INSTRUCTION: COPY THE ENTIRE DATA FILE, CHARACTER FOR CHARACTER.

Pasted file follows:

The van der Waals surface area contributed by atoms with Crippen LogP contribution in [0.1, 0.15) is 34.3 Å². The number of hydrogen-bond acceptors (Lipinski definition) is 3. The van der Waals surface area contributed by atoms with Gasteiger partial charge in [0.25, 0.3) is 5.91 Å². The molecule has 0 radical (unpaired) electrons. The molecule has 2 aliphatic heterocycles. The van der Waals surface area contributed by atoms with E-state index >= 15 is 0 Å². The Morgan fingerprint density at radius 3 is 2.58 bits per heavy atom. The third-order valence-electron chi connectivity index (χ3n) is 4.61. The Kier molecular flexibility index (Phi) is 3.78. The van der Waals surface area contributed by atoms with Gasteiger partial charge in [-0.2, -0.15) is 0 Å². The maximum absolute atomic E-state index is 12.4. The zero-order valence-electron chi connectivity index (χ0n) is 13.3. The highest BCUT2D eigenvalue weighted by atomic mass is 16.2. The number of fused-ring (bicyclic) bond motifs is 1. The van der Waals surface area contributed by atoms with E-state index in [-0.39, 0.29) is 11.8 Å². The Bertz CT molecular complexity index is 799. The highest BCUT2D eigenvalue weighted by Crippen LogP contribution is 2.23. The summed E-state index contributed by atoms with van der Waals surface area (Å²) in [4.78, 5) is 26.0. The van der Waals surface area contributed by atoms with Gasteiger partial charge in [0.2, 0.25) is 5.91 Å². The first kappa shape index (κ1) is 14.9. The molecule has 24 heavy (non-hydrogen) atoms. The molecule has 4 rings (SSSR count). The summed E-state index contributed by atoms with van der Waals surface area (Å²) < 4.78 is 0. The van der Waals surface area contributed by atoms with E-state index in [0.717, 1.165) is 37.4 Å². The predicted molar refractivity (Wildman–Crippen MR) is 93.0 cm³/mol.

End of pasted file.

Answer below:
The van der Waals surface area contributed by atoms with Crippen LogP contribution in [0.1, 0.15) is 34.3 Å². The number of hydrogen-bond acceptors (Lipinski definition) is 3. The van der Waals surface area contributed by atoms with Gasteiger partial charge in [0.25, 0.3) is 5.91 Å². The molecule has 0 radical (unpaired) electrons. The molecule has 2 aliphatic heterocycles. The van der Waals surface area contributed by atoms with E-state index >= 15 is 0 Å². The Morgan fingerprint density at radius 3 is 2.58 bits per heavy atom. The third-order valence-electron chi connectivity index (χ3n) is 4.61. The Kier molecular flexibility index (Phi) is 3.78. The van der Waals surface area contributed by atoms with Gasteiger partial charge in [-0.2, -0.15) is 0 Å². The maximum absolute atomic E-state index is 12.4. The zero-order valence-electron chi connectivity index (χ0n) is 13.3. The highest BCUT2D eigenvalue weighted by atomic mass is 16.2. The number of fused-ring (bicyclic) bond motifs is 1. The van der Waals surface area contributed by atoms with E-state index in [-0.39, 0.29) is 11.8 Å². The Bertz CT molecular complexity index is 799. The highest BCUT2D eigenvalue weighted by Crippen LogP contribution is 2.23. The summed E-state index contributed by atoms with van der Waals surface area (Å²) in [4.78, 5) is 26.0. The van der Waals surface area contributed by atoms with Gasteiger partial charge in [0.2, 0.25) is 5.91 Å². The first kappa shape index (κ1) is 14.9. The molecule has 24 heavy (non-hydrogen) atoms. The molecule has 4 rings (SSSR count). The summed E-state index contributed by atoms with van der Waals surface area (Å²) < 4.78 is 0. The van der Waals surface area contributed by atoms with E-state index in [0.717, 1.165) is 37.4 Å². The predicted molar refractivity (Wildman–Crippen MR) is 93.0 cm³/mol.